Alexandre Aja’s The Hills Have Eyes is the rare horror remake that improves on the original film. That may not have been the consensus among horror fans when the film was released back in 2006, but it’s far from a hot take now. The accomplishment is made even more impressive when you consider that genre-icon Wes Craven was behind the camera for the original 1977 production, and especially since we’ve seen how horribly wrong remaking a Craven film can go (*cough cough* A Nightmare on Elm Street). With the thirteenth anniversary of Aja’s version on the horizon, we’re diving into what makes The Hills Have Eyes one of horror’s greatest remakes.
Aja’s remake is largely faithful to its source material. It follows most of the same story beats as Craven’s film, the same characters live and die for the most part, and there are very few structural surprises for anyone who’s seen the original movie. Even with all of these similarities, though, the latter Hills is presented in such an extreme manner that viewers can’t help but be shocked by its rush of horrific adrenaline.
Mostly absent is the camp factor that coursed through Craven’s version. It’s instead been replaced by the graphic, in-your-face brutality that horror cinema offered viewers in the early-to-mid 2000’s. It isn’t a torture film in the same sense that Saw and Hostel are torture films, per se. There is undoubtedly an abundance of sickening violence, but it’s always handled in a way that highlights its weight on the story. This isn’t the fun kind of splatterfest that audiences were accustomed to at the time of its release – it’s an assault on the mental health of its characters, where every tragedy has repercussions and every survivor finds strength in weakness.
The protagonists of The Hills Have Eyes are put through the wringer. The three grown survivors – siblings Bobby (Dan Byrd) and Brenda (Emelie de Ravin) and their brother-in-law Doug (Aaron Stanford) – are helpless in the initial, masterfully-plotted attack on their family by the mutated hill-people, which results in Bobby and Brenda losing their father, mother and sister, as well as one of their two German Shepherds, and Doug losing his wife and baby, who has been kidnapped by the mutants. They are rattled by the events, especially Brenda, who was raped but managed to survive the attack, and are forced to tap into their primal instincts in order to survive.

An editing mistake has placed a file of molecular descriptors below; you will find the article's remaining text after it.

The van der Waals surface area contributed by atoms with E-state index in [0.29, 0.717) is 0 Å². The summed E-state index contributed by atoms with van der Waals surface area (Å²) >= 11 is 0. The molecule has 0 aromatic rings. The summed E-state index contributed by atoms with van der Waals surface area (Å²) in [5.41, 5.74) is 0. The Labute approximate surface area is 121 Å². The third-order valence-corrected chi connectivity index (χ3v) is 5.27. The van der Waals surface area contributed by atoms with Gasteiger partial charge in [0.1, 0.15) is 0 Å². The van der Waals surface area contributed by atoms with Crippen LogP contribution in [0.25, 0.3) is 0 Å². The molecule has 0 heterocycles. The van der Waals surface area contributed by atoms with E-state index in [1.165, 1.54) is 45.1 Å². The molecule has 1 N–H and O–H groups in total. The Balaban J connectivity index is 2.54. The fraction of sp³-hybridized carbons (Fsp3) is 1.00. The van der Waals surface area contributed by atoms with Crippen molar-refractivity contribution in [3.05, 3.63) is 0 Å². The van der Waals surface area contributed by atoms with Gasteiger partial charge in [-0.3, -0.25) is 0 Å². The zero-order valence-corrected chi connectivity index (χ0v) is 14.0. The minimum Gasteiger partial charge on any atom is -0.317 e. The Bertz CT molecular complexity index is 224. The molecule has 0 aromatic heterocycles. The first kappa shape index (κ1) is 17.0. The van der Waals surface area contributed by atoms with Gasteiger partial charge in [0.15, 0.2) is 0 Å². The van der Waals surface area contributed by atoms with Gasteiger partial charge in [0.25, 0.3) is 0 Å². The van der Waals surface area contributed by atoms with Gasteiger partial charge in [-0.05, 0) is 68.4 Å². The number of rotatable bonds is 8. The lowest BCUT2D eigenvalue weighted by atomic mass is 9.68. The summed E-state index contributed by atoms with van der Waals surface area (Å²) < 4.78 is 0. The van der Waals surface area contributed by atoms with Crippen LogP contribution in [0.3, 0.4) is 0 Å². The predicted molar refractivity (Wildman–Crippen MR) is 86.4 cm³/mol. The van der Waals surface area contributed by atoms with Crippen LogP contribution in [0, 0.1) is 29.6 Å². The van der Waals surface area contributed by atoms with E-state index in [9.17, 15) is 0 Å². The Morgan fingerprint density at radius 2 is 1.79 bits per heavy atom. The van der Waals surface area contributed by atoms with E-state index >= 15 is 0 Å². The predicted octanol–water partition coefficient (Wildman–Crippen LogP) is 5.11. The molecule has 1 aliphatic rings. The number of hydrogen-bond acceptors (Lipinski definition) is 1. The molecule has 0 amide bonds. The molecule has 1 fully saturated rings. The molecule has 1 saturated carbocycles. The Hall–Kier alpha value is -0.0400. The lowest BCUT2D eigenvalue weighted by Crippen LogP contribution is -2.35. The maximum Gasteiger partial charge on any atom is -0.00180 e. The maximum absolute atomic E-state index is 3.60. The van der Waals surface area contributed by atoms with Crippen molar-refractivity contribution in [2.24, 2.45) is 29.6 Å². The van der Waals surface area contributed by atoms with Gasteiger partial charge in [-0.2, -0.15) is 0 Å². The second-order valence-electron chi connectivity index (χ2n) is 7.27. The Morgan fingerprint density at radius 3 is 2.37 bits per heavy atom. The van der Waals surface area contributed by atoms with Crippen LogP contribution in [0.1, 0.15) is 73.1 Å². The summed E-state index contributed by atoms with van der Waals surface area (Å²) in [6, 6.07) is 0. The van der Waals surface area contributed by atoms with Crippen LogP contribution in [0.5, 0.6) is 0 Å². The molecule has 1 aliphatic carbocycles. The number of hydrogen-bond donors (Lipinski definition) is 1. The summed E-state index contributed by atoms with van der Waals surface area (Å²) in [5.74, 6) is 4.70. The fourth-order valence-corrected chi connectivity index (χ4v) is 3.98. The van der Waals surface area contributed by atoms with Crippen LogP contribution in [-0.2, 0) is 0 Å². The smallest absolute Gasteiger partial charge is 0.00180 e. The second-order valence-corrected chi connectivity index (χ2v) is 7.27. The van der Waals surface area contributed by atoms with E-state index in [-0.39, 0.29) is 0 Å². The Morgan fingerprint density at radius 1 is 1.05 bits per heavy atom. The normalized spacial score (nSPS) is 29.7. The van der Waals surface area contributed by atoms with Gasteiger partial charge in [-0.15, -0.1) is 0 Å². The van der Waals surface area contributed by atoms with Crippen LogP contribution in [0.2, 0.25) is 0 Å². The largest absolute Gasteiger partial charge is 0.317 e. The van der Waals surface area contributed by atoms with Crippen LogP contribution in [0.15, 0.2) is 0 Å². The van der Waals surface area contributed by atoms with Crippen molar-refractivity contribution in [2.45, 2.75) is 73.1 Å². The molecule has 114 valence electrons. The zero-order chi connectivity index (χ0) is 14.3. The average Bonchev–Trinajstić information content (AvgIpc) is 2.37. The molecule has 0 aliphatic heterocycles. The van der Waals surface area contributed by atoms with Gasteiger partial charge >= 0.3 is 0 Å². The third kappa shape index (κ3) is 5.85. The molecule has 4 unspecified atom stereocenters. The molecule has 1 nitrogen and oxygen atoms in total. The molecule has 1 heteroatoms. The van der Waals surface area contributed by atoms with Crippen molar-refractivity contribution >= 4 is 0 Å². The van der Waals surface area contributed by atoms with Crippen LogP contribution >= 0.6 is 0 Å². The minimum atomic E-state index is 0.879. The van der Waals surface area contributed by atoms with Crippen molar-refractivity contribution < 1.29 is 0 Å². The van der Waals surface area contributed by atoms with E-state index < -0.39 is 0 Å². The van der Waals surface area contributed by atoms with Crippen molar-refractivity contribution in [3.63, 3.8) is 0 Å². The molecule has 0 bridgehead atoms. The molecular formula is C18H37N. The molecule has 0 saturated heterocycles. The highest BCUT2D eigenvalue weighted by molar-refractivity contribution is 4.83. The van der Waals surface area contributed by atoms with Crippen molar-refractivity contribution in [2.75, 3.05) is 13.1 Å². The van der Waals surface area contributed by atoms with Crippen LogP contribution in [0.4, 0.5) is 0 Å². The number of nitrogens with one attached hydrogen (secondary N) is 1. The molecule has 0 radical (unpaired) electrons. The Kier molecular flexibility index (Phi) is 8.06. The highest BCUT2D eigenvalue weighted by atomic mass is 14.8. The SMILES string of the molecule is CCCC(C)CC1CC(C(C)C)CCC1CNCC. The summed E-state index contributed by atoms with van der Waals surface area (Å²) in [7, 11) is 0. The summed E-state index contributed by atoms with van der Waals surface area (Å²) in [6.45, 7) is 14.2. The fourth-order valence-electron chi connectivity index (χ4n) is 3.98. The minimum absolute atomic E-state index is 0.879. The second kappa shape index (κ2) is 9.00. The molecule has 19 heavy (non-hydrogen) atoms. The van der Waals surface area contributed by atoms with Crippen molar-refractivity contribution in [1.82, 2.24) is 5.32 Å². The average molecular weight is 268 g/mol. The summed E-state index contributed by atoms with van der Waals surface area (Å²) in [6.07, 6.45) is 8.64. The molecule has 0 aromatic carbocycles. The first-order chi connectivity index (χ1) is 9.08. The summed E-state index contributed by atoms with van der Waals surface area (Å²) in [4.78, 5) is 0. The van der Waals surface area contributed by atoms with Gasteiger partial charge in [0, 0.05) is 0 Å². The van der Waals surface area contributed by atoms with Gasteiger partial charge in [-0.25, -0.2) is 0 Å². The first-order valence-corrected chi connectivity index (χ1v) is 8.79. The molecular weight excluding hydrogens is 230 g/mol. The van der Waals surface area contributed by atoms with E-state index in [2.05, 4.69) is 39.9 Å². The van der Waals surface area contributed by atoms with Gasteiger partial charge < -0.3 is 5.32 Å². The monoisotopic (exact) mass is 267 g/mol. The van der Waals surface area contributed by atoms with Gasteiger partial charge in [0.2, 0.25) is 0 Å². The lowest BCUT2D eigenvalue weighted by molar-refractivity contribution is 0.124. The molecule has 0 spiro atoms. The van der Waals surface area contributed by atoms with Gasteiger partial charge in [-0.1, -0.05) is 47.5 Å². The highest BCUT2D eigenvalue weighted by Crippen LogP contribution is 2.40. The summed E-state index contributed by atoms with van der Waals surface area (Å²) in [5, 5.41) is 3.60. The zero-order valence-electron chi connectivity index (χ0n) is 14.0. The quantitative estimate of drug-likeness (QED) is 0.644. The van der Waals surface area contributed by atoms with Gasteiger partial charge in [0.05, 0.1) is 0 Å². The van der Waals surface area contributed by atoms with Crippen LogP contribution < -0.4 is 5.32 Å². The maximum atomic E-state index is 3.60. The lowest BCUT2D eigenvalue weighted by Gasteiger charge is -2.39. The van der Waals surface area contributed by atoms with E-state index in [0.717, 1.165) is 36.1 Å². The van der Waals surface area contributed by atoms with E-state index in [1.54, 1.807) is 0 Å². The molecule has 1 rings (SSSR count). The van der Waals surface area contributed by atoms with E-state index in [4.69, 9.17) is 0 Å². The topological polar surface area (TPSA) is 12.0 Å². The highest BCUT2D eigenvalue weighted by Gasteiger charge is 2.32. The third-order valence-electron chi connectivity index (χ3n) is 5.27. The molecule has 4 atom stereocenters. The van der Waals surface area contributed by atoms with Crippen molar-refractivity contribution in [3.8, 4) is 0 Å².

This is essentially the same setup as the original film, but what sets it apart is that Aja and writing partner Grégory Levasseur handle the events with a morbid seriousness that allows for a gratifying bout of vengeance from the survivors. Doug, specifically, has an unforgettable hero arc, whereas he starts the film more even-tempered and passive, especially in comparison to his wife’s police detective father. When his wife is murdered and his child stolen, though, Doug courageously journeys through the hills in search of his child and revenge, with only Beast, the surviving German Shepherd, by his side.
When he arrives at the run-down desert town where the antagonists live, Aja wrings every ounce of tension of the scenario as Doug sneaks around and silently uncovers new horrors and threats. With a newfound purpose and the help of Beast, who is particularly vicious in his heroic bloodlust (i.e. he’s a good boy), Doug proves to be a far more capable survivor than the characters of the film initially believed him to be. He handles his own, even managing to gain the upper hand and kill the physically-imposing Pluto after having two of his fingers cut off and appearing to be on the verge of death. This transition into the film’s main hero is accompanied by a pitch-perfect musical score from duo tomandandy, which allows Doug‘s turn into a badass to be a remarkably gratifying and crowd-pleasing moment.
Though it plays second fiddle to Doug‘s central rescue mission, Bobby and Brenda manage to dish out their own comeuppance as well. Bobby, who is trying his damnedest to hold things together, plans a trap, but it’s Brenda who gets the ultimate revenge for the atrocities committed against her and her family when she murders the cannibalizing Papa Jupiter with a pick-axe. While they manage to survive, the siblings are hardly optimistic that they’ll ever see Doug or their niece ever again, which makes for an even sweeter reunion when Doug, his daughter, and Beast soon return – worse for wear, but alive.
Perhaps even more so than Aja’s extreme vision for the story, The Hills Have Eyes remake benefits greatly from its core performances. As mentioned, the characters in both versions of the film are faced with essentially the exact same nightmarish scenario, but the performances in Craven’s original don’t carry the same weight as those on display in Aja’s film. They are a product of their time, before movies such as this were typically filled with heavy, serious performances. The remake, however, features harrowing, deeply-affecting acting showcases from every member of the traumatized family. The audience is forced to feel their anguish and the lasting mental effects that the events of the film will have on these characters long after the credits roll. The way that we buy in to the lives of these characters makes their survival resonate infinitely more after the hell that they’re forced to endure.
To claim superiority over the 1977 version of The Hills Have Eyes in no way detracts from Wes Craven’s version, which is a fine horror film in its own right that blends seriousness and campiness in a way that few horror films are successful at. It’s simply a testament to how great the remake is, and how truly excellent remakes can be.
What do you think of both the original and remake of The Hills Have Eyes? Sound off with the Nightmare on Film Street Community over on Twitter, our Official Subreddit, and the Horror Fiend Club Facebook Group!